One may argue that when I myself served in the Competition Authority, I also advocated a strict approach to RPM. And you would be right. At that time, I thought it made sense. It was part of an effort to put the then missing decision-making activity in motion. Frankly, I’m not particularly proud of it after all these years. The older I get, the longer I am in the legal profession and the closer I am to business, the more I am convinced that the time has come to rethink the EU policy towards RPM. The de facto per se prohibition should be replaced by an approach more suited to vertical agreements which takes into account market conditions and the actual impact of the conduct. We don’t need to accept the rule of reason system that applies in the USA straight away. It is sufficient to move RPM to the category of by-effect agreements. Or at least not to impose such draconian fines for it.
Indeed, I suspect that a tough and uncompromising approach, including huge fines, will not eradicate RPM in Europe. Why? Because banning it is simply counter-intuitive. While businesses generally understand that a cartel is evil and that abusing a monopoly is wrong (and if they do, they do so in bad faith), a significant number of manufacturers and brand owners do not really understand why they should not be able to influence the price of their goods in the retail market. After all, they themselves are interested in selling as many goods as possible to succeed in the competition, and they realise that price is an important factor. They build their brand with a vision of a certain pricing policy. They invest in product development having an idea as to how much it should cost to have a chance of success. They feel they know best what is best for long-term brand building in competition with other brands, and they do not understand why the state should have any say in it. Anyone who has ever tried to explain the prohibition on RPM to a start-up(ist) knows what I’m talking about…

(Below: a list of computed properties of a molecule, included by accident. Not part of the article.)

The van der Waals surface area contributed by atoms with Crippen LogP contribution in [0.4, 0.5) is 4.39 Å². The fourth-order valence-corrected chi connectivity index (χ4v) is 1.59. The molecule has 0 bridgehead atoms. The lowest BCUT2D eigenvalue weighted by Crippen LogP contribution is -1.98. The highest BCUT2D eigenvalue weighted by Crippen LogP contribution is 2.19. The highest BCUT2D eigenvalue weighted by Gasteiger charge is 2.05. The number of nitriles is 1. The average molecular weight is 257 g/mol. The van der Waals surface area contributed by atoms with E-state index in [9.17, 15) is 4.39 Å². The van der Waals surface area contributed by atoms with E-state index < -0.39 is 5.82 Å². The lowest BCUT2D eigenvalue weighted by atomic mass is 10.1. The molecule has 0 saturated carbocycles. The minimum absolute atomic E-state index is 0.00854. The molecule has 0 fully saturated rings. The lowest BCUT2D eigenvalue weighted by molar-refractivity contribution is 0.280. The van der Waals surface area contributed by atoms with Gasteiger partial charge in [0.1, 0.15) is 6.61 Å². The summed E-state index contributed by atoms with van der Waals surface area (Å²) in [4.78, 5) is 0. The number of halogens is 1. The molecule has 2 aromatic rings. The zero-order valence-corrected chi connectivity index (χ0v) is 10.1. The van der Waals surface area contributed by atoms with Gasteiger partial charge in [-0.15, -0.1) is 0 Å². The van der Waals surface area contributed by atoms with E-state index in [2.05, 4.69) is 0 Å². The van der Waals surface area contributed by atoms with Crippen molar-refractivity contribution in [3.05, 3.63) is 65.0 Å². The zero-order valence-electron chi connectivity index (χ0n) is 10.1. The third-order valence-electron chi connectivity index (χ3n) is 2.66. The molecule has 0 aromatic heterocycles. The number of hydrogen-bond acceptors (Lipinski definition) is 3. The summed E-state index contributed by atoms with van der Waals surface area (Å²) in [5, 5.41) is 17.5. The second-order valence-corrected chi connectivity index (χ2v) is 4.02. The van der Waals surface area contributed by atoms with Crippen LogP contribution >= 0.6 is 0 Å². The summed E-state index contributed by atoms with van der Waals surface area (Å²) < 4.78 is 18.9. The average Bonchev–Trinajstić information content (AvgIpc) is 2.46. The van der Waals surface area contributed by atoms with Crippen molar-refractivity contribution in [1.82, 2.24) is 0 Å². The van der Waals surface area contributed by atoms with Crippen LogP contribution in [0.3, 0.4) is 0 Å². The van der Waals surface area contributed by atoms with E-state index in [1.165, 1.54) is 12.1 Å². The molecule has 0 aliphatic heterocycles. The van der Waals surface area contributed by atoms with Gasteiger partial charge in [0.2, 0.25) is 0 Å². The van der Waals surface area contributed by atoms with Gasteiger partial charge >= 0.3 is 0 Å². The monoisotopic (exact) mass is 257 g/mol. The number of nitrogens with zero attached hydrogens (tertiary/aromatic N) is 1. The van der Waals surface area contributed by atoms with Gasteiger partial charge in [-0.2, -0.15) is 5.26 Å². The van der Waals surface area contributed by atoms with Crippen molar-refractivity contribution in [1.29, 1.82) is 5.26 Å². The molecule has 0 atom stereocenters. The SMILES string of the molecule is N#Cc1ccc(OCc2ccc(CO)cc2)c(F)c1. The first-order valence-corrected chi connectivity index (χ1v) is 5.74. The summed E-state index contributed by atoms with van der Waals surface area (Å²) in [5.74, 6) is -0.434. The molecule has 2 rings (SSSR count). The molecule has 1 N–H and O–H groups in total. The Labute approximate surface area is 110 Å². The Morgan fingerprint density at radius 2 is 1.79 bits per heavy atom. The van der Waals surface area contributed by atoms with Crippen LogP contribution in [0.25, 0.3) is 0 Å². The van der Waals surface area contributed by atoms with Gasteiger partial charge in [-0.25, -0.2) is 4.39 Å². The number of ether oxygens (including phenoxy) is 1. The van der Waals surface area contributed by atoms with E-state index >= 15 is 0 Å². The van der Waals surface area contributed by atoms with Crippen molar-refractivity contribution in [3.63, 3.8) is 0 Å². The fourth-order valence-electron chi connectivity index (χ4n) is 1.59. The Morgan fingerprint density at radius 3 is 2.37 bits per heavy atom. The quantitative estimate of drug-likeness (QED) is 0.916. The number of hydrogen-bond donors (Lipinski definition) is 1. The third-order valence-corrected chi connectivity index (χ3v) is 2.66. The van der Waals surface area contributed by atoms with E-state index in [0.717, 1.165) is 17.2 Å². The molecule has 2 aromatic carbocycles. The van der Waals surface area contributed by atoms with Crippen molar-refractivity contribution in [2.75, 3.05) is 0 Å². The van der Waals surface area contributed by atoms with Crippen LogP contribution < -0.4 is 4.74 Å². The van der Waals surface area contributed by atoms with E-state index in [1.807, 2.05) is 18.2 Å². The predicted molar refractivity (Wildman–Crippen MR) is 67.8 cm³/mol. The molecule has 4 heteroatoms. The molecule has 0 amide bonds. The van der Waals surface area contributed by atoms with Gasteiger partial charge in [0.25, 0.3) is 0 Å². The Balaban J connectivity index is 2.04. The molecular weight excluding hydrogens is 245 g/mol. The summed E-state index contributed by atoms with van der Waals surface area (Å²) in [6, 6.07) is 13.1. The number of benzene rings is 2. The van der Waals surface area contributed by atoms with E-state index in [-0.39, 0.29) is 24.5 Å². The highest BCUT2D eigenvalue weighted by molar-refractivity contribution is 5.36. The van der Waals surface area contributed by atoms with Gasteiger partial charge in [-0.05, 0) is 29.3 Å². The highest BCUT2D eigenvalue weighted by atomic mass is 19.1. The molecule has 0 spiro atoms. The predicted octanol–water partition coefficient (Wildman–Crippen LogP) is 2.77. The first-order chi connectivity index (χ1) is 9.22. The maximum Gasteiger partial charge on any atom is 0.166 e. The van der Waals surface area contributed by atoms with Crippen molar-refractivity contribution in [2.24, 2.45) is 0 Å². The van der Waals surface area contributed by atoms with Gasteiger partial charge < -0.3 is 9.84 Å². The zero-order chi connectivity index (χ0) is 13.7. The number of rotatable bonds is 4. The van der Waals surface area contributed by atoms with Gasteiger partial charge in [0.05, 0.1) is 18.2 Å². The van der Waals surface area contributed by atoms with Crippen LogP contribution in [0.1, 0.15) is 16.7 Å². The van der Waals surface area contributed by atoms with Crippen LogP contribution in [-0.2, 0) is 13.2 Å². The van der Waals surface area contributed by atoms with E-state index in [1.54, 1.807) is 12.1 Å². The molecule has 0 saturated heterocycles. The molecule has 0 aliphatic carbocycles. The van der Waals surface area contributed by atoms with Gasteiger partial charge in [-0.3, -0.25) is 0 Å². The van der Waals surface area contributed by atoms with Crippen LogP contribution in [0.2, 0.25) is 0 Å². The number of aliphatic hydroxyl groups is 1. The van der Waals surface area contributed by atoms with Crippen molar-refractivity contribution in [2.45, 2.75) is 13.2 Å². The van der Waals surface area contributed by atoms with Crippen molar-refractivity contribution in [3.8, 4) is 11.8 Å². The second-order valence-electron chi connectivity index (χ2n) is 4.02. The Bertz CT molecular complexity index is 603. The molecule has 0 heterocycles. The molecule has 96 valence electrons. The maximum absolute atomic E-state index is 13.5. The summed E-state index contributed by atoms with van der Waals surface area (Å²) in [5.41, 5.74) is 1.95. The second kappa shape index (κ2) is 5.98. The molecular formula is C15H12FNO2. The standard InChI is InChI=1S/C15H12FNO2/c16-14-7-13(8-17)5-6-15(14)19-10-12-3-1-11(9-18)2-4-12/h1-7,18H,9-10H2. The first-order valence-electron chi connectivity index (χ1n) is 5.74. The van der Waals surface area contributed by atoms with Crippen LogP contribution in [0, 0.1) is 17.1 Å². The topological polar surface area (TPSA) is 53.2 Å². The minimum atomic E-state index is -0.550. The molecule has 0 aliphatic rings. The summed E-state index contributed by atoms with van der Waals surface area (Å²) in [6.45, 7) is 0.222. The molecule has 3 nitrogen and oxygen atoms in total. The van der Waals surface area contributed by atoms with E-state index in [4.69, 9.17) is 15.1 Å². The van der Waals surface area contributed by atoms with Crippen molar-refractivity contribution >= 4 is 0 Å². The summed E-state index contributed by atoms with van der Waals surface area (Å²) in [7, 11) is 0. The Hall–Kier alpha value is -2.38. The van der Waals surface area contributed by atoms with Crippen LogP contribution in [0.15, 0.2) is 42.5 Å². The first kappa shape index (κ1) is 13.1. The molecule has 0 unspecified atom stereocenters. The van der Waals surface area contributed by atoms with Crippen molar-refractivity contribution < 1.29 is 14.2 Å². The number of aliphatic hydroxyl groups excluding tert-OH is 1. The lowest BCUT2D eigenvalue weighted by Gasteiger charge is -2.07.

Strict policy aimed at harvesting the low-hanging fruit leads to high costs for supervisors and companies. The prevalence of price manipulation efforts means a lot of management and allocation of capacity that could otherwise be focused on detecting more serious violations of law. Companies pay hefty fines and spend resources on management and desperate compliance efforts (only to find that one cannot keep a close eye on all employees anyway), which drains resources that could have been used to invest in innovation, expansion or brand building. And yet this competitive policy brings a number of negatives aspects. The most serious is the reduction of incentives for innovation and competition between brands.
I fear that competition authorities, which are experienced and well equipped in terms of material and personnel, but which deplete most of their resources in endless battles with the ubiquitous RPM and small cartels, may not have sufficient capacity to deal with the real problems and challenges of the modern economy.
I am concerned that authorities that prioritise strengthening investigative powers (such as eavesdropping) and increasing penalties used to address traditional offences over systematically acquiring economic and technological know-how and experience are losing something. Perhaps they are giving up the opportunity to be important actors in the transformation of the modern economy in global competition.
And that could ail Europe. I wish I was wrong.
On the other hand, it is never too late to take a step towards change. An old Chinese proverb says: The best time to plant a tree was 70 years ago. The second best time is today.